Some voters said they had received payments and other inducements to cast their ballots.
But with some private television stations reporting that he could achieve a vote share of 95 percent or more, Sisi issued a defiant statement expressing pride at the way Egyptians had conducted themselves during the election.
“The voice of the Egyptian masses will undoubtedly bear witness to the fact that our nation’s will imposes itself with a force that knows no weakness,” Sisi said on Twitter.
“The scenes of Egyptians at polling stations will remain a point of pride and honour for me and undoubted proof of the greatness of our nation that has offered the blood of its greatest sons so that we can together cross into the future.”
Hours before polls closed, the electoral commission issued a last-minute call for people to vote, hoping to boost the turnout figure that Sisi regards as vital to legitimising his victory.
Lasheen Ibrahim, head of the national election commission, told Egyptians: “Declare to the world that Egypt always makes history, for you are the Pharaohs, the makers of the civilization that amazed the world.”
Voting was extended by one hour, the state news agency MENA reported.
Sisi is running almost unchallenged after the other serious candidates were either arrested or intimidated, making turnout the main measure of his popularity with Egyptians who are widely expected to award him a second four-year term.
His only challenger is Moussa Mostafa Moussa, a Sisi supporter widely seen as a dummy candidate.
On the first two days of voting, turnout was about 21 percent, according to two sources monitoring the election.
No overall figure for Wednesday was immediately available. A Western diplomat said that late on Tuesday, turnout was between 15 and 20 percent, with around 30 percent in some centres on Wednesday.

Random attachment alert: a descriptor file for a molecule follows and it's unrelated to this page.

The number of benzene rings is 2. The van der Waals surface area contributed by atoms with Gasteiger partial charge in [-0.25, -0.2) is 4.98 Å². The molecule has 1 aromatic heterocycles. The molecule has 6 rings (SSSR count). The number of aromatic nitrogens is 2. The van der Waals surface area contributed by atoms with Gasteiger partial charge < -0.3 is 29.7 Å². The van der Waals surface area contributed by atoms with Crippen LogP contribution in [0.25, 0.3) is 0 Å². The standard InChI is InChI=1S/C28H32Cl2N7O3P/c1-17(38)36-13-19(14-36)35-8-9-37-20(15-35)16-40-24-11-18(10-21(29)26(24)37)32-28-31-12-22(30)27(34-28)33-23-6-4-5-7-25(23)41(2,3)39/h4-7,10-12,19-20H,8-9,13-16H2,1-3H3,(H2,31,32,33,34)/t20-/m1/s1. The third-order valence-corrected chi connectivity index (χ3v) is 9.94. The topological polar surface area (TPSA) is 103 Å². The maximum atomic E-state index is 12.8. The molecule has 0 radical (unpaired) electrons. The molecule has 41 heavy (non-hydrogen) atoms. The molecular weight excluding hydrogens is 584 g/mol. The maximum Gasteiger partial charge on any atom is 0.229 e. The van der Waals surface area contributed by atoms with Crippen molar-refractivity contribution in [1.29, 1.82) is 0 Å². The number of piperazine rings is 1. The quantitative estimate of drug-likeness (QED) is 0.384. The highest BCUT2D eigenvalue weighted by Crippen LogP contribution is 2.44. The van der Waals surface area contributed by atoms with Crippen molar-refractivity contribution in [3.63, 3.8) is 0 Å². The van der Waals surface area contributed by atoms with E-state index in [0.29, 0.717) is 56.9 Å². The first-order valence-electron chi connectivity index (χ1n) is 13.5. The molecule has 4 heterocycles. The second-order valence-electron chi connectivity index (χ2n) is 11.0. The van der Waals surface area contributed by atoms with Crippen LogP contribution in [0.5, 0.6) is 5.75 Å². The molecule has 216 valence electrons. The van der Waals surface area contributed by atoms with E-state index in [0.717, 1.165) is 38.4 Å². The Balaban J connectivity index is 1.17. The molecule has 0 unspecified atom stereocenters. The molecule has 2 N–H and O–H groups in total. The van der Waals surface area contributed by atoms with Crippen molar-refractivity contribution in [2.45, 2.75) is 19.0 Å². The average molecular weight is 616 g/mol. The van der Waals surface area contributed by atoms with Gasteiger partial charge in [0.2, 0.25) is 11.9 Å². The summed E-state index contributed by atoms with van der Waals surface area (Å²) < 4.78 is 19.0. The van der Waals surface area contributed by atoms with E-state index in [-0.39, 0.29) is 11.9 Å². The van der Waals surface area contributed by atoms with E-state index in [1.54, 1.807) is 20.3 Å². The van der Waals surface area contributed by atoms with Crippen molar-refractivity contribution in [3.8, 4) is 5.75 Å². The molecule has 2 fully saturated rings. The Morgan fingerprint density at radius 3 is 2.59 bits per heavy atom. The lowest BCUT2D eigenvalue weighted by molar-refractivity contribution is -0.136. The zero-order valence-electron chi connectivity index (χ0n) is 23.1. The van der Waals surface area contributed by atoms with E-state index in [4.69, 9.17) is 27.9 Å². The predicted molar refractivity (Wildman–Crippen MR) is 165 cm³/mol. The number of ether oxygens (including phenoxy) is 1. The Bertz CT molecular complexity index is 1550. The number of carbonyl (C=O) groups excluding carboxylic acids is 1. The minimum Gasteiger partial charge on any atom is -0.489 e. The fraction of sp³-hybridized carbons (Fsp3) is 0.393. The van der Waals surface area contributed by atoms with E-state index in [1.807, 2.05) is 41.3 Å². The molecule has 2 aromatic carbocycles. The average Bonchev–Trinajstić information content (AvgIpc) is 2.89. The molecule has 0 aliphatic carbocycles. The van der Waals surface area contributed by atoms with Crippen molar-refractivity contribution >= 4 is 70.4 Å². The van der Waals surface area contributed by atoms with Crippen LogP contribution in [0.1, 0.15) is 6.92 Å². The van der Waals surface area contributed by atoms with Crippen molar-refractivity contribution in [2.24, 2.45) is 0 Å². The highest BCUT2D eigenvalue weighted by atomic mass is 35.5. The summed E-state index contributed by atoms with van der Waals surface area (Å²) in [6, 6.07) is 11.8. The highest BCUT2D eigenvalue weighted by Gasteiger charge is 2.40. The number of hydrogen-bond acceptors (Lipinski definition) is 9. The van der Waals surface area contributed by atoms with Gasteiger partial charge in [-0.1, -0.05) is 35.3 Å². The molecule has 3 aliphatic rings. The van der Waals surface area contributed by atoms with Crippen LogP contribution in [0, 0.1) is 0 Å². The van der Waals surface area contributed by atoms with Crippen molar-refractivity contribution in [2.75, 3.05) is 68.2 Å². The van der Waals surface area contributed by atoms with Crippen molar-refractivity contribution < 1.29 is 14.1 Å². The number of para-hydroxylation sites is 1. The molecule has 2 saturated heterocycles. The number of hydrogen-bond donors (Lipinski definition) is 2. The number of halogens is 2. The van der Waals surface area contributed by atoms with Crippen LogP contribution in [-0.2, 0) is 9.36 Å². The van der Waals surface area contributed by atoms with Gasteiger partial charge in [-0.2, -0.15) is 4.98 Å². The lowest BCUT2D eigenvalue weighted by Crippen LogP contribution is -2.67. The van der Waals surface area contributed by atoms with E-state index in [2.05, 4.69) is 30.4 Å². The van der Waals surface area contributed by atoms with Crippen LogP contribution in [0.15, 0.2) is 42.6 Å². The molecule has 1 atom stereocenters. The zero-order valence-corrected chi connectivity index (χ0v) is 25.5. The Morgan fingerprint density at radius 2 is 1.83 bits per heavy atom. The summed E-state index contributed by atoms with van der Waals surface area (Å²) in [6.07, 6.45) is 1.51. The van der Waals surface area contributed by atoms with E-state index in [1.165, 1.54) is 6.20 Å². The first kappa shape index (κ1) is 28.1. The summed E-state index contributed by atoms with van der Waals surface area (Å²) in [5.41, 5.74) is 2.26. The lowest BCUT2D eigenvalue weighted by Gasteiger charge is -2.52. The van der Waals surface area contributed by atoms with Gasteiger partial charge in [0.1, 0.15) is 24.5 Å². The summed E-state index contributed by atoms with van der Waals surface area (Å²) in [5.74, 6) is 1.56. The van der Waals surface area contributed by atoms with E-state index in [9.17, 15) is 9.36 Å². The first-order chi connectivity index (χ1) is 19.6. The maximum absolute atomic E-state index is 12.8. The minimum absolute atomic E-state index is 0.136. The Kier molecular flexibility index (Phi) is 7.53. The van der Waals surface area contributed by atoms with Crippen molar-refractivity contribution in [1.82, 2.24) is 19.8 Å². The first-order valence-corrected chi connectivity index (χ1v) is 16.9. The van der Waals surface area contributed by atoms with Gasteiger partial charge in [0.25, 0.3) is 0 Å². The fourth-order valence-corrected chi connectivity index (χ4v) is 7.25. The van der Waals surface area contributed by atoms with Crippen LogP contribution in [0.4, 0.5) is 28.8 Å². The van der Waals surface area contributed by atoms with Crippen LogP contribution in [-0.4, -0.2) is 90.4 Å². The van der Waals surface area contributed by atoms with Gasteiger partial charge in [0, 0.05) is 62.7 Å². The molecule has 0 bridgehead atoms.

In the city of Alexandria, an election observer said three polling stations had turnouts of 26.6, 32, and 33.75 percent by late Wednesday afternoon.
At the last election in 2014, turnout was 47 percent, although Sisi won 97 percent of the overall vote. Official results are due on April 2.
Sisi said he wanted more opponents to stand, and insisted he had nothing to do with opposition candidates pulling out. The election commission had pledged the vote would be free and fair.
In Cairo, some voters found it hard to voice enthusiasm.
Mostafa Abdel Kader, a 35-year-old delivery man, expressed anger at some Sisi loyalists distributing food to persuade people to cast their ballots, saying he would not vote “for a box of food”.
Hussain al-Sayed, a 53-year-old tailor, did vote, although without much enthusiasm. “Sisi will win anyway, there is no one else.”
An electoral worker sorts ballots to count votes after polls closed during the presidential election in Cairo, Egypt, March 28, 2018. REUTERS/Mohamed Abd El Ghany
Sisi, who led the military overthrow of freely-elected Islamist President Mohamed Mursi in 2013, has promised security and stability and to revive the economy after unrest that followed a 2011 popular uprising.
Some voters interviewed by Reuters over the first two days of polling said they had been offered money, boxes of food, and services to cast their ballots.
“I just went to vote so I can dip my finger in the paint and took the 50 pounds ($3),” a woman in Cairo’s working-class Ward estate said, declining to give her name.
Another group of women, who also declined to be named, said they had been promised bags of food containing rice and vegetable oil in exchange for votes.
The women did not say who exactly had given them money or bags of goods.
Managers at a government financial institution gave employees half of Monday off and ordered them to vote, one employee told Reuters. Employees at the institution were told to “not come back without ink on their fingers” and had their hands inspected the next day, the employee said.
Asked for comment, the presidency spokesman said this was not a matter for the presidency to address and referred Reuters to the National Election Commission and spokespeople for the presidential campaigns.
Officials at the election commission and the government’s foreign press centre did not respond to calls and Whatsapp messages requesting comment.
The national election commission had said those who did not vote could be fined 500 Egyptian pounds ($28).
Some people needed no inducement to vote. Noha al-Nemr, in Cairo’s middle-class Mohandiseen district, said: “I voted for Sisi of course, because it’s enough that because of him, my family and I live in safety - even if there’s hardship.”
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